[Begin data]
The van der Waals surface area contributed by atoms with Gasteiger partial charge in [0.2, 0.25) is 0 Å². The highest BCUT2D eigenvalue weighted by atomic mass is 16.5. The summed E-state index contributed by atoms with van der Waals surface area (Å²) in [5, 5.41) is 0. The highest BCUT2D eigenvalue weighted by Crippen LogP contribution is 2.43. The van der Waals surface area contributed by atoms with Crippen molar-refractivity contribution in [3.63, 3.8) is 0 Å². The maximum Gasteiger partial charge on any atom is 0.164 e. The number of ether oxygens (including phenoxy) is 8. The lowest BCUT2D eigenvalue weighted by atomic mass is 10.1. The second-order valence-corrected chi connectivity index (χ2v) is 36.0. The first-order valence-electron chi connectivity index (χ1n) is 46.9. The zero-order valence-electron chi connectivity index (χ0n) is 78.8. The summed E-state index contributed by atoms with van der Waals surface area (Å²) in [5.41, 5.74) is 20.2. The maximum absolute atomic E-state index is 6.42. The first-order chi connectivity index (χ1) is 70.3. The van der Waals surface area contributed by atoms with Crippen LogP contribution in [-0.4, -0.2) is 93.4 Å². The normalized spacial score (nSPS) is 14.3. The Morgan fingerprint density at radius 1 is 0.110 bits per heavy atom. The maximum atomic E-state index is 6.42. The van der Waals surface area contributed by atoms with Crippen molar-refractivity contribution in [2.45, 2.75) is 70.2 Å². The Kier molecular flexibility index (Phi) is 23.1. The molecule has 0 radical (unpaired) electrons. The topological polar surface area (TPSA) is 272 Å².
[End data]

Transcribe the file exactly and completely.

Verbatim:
The van der Waals surface area contributed by atoms with Gasteiger partial charge in [0.2, 0.25) is 0 Å². The highest BCUT2D eigenvalue weighted by atomic mass is 16.5. The summed E-state index contributed by atoms with van der Waals surface area (Å²) in [5, 5.41) is 0. The highest BCUT2D eigenvalue weighted by Crippen LogP contribution is 2.43. The van der Waals surface area contributed by atoms with Crippen molar-refractivity contribution in [3.63, 3.8) is 0 Å². The maximum Gasteiger partial charge on any atom is 0.164 e. The number of ether oxygens (including phenoxy) is 8. The lowest BCUT2D eigenvalue weighted by atomic mass is 10.1. The second-order valence-corrected chi connectivity index (χ2v) is 36.0. The first-order valence-electron chi connectivity index (χ1n) is 46.9. The zero-order valence-electron chi connectivity index (χ0n) is 78.8. The summed E-state index contributed by atoms with van der Waals surface area (Å²) in [5.41, 5.74) is 20.2. The maximum absolute atomic E-state index is 6.42. The first-order chi connectivity index (χ1) is 70.3. The van der Waals surface area contributed by atoms with Crippen LogP contribution in [-0.4, -0.2) is 93.4 Å². The normalized spacial score (nSPS) is 14.3. The Morgan fingerprint density at radius 1 is 0.110 bits per heavy atom. The maximum atomic E-state index is 6.42. The van der Waals surface area contributed by atoms with Crippen molar-refractivity contribution in [2.45, 2.75) is 70.2 Å². The Kier molecular flexibility index (Phi) is 23.1. The molecule has 0 radical (unpaired) electrons. The topological polar surface area (TPSA) is 272 Å².